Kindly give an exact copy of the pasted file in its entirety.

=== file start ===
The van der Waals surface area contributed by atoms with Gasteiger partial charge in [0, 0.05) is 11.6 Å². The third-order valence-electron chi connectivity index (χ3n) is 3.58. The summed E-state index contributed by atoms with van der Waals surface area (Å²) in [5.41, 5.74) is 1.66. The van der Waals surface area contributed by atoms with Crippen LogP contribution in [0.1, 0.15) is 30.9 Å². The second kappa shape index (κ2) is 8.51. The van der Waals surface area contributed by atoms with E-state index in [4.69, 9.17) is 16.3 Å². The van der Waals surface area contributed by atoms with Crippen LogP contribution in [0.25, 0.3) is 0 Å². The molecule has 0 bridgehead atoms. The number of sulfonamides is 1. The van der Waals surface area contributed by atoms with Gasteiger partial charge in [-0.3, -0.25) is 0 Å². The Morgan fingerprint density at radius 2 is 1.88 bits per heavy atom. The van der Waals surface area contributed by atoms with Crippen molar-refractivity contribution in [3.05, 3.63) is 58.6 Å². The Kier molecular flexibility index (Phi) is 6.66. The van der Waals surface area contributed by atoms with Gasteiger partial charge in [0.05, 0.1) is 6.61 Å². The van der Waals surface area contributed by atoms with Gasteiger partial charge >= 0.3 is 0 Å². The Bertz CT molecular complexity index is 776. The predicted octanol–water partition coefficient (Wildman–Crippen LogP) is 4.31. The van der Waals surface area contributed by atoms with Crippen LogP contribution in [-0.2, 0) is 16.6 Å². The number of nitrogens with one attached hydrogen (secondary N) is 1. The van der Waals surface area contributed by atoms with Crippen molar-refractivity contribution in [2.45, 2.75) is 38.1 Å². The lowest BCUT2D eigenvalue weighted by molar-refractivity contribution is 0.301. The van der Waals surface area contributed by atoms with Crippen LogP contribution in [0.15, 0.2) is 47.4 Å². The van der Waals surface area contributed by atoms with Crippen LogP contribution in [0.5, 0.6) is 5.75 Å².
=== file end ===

The van der Waals surface area contributed by atoms with Gasteiger partial charge in [0, 0.05) is 11.6 Å². The third-order valence-electron chi connectivity index (χ3n) is 3.58. The summed E-state index contributed by atoms with van der Waals surface area (Å²) in [5.41, 5.74) is 1.66. The van der Waals surface area contributed by atoms with Crippen LogP contribution in [0.1, 0.15) is 30.9 Å². The second kappa shape index (κ2) is 8.51. The van der Waals surface area contributed by atoms with E-state index in [4.69, 9.17) is 16.3 Å². The van der Waals surface area contributed by atoms with Crippen LogP contribution in [0.25, 0.3) is 0 Å². The molecule has 0 bridgehead atoms. The number of sulfonamides is 1. The van der Waals surface area contributed by atoms with Gasteiger partial charge in [-0.3, -0.25) is 0 Å². The Morgan fingerprint density at radius 2 is 1.88 bits per heavy atom. The van der Waals surface area contributed by atoms with Crippen molar-refractivity contribution in [3.05, 3.63) is 58.6 Å². The Kier molecular flexibility index (Phi) is 6.66. The van der Waals surface area contributed by atoms with Gasteiger partial charge in [0.05, 0.1) is 6.61 Å². The van der Waals surface area contributed by atoms with Gasteiger partial charge >= 0.3 is 0 Å². The Bertz CT molecular complexity index is 776. The predicted octanol–water partition coefficient (Wildman–Crippen LogP) is 4.31. The van der Waals surface area contributed by atoms with Crippen LogP contribution in [-0.2, 0) is 16.6 Å². The number of nitrogens with one attached hydrogen (secondary N) is 1. The van der Waals surface area contributed by atoms with Crippen molar-refractivity contribution in [2.45, 2.75) is 38.1 Å². The lowest BCUT2D eigenvalue weighted by molar-refractivity contribution is 0.301. The van der Waals surface area contributed by atoms with Crippen LogP contribution in [0.15, 0.2) is 47.4 Å². The van der Waals surface area contributed by atoms with Crippen LogP contribution in [0.5, 0.6) is 5.75 Å².